Victoria Ekhomo, IFPO Nigeria, and Sandi Davies, IFPO Executive Director.
I believe that it is an advantage to be a woman working in the security industry today.
I never imagined that I would work in the security industry. I have a communications degree. I dreamed of working as a journalist. But practicality set in. I was getting married and starting a family. At that stage in my life, I wanted a full-time job close to home.
I got my first job in the security industry thanks to a good friend. He knew that I was looking for something with stability and hired me to process payroll. I was attracted to the hours and benefits that I would receive. I intended for that job to be temporary. My journalism career could wait a few more months.
Fourteen years – and several jobs in various departments – later, I am now a vice president for a multinational security company. In retrospect, I doubt that I would have risen through the ranks as quickly as I did if I had worked in another field. The security industry is growing more quickly than many other industries, and that means that there are great opportunities to succeed if you work hard and stay the course.
Even with the many opportunities for women in security, we remain underrepresented compared to our male counterparts. In 2014 the U.S. Department of Labor reported that only 7.5 percent of security and fire alarm installers, 18 percent of information security analysts and23 percent of people working in the security guard sector were women. Despite these statistics, there have been substantial increases in the number of women entering the industry in recent years, and there are tremendous stories of women being promoted to senior-level positions. The balance of power is shifting.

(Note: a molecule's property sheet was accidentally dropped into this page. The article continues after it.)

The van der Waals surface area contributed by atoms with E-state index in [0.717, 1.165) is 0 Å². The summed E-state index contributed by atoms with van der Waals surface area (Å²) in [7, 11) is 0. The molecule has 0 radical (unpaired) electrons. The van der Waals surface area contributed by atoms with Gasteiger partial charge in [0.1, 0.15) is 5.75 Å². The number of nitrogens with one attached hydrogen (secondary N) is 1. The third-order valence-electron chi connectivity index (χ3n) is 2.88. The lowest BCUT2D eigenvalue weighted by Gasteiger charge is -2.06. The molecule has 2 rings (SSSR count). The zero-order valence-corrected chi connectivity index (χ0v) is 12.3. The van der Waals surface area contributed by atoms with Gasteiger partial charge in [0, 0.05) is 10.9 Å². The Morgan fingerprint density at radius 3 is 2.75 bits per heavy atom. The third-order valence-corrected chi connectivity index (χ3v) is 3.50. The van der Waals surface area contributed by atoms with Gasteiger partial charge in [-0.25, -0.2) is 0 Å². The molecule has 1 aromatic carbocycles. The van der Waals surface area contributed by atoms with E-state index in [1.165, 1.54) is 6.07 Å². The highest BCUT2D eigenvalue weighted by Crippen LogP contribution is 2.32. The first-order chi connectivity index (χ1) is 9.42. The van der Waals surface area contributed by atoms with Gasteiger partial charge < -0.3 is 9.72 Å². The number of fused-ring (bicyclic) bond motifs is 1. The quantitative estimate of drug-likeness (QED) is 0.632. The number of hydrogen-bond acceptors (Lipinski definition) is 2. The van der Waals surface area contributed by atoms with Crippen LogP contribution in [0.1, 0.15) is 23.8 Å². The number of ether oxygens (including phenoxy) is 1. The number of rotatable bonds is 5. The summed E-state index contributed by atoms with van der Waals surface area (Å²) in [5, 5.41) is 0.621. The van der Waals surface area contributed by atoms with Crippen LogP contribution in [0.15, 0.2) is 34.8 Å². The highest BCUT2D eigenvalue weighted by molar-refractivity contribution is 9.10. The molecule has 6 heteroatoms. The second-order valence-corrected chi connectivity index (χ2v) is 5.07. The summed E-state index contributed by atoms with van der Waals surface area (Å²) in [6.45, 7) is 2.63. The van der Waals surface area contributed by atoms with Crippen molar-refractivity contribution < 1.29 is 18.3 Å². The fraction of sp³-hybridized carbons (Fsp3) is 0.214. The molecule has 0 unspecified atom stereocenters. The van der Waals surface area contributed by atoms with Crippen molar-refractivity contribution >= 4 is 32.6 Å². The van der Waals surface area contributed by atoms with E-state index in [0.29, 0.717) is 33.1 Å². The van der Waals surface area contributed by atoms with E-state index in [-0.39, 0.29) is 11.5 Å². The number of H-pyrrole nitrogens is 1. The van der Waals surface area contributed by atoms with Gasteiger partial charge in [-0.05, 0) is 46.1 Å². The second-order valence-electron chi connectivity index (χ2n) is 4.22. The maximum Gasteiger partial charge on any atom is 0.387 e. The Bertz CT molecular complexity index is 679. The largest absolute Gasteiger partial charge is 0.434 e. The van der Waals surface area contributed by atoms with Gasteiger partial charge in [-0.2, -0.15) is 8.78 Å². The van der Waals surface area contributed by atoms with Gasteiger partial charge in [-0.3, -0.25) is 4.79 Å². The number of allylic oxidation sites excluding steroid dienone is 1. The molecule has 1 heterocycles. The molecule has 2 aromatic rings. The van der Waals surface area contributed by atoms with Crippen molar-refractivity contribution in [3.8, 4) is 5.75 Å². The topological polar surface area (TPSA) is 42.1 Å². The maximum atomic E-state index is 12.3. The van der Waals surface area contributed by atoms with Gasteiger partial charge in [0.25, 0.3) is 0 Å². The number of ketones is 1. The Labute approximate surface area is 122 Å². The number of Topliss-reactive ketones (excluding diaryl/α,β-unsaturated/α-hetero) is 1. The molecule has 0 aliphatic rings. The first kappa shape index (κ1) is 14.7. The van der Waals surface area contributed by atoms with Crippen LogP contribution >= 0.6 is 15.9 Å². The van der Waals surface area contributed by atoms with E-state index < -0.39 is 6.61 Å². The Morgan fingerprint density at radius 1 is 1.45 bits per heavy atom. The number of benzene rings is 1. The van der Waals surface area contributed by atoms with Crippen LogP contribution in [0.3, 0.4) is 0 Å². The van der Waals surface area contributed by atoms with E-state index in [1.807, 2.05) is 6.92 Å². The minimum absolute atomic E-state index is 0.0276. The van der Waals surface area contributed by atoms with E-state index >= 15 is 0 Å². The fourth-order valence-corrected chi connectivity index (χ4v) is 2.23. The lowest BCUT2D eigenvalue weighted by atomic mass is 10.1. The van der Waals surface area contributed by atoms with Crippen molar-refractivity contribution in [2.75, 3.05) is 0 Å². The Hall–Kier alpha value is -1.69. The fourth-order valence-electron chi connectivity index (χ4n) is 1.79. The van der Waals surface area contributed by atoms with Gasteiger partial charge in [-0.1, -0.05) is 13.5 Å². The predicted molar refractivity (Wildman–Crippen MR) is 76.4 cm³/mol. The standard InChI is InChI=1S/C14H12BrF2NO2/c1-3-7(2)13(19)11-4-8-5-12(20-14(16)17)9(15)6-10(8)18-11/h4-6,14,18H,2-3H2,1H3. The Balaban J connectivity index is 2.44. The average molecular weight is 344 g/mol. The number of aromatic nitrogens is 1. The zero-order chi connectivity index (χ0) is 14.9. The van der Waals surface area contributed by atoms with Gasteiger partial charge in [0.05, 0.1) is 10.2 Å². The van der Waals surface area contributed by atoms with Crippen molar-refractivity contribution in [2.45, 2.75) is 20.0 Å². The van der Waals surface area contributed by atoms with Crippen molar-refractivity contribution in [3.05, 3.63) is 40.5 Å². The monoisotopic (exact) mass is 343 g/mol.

Security executives are actively promoting and recruiting women because they recognize the correlation between diversity and business success. In 2017 McKinsey & Company did a comprehensive study on the state of women in corporate America.
More than 70,000 employees from 222 companies were surveyed. The 222 participating companies were ranked based on their representation of women in manager and senior leadership roles and the average rate at which they promote women across their talent pipeline. The top-performing companies in the group had the highest ratings in a weighted composite of these measures.
Forward-thinking executives know that a diverse workplace promotes creativity and that the security industry, perhaps more than most, is in need of creative people. Women and men think a little differently, and that’s a good thing. When we challenge prevailing opinions on operational requirements or the company’s branding strategy, we are defying the status quo. Constantly defying the status quo is how companies evolve. Being a woman in the security industry today is an advantage because there is organizational support to hire, promote and retain women in the name of diversity.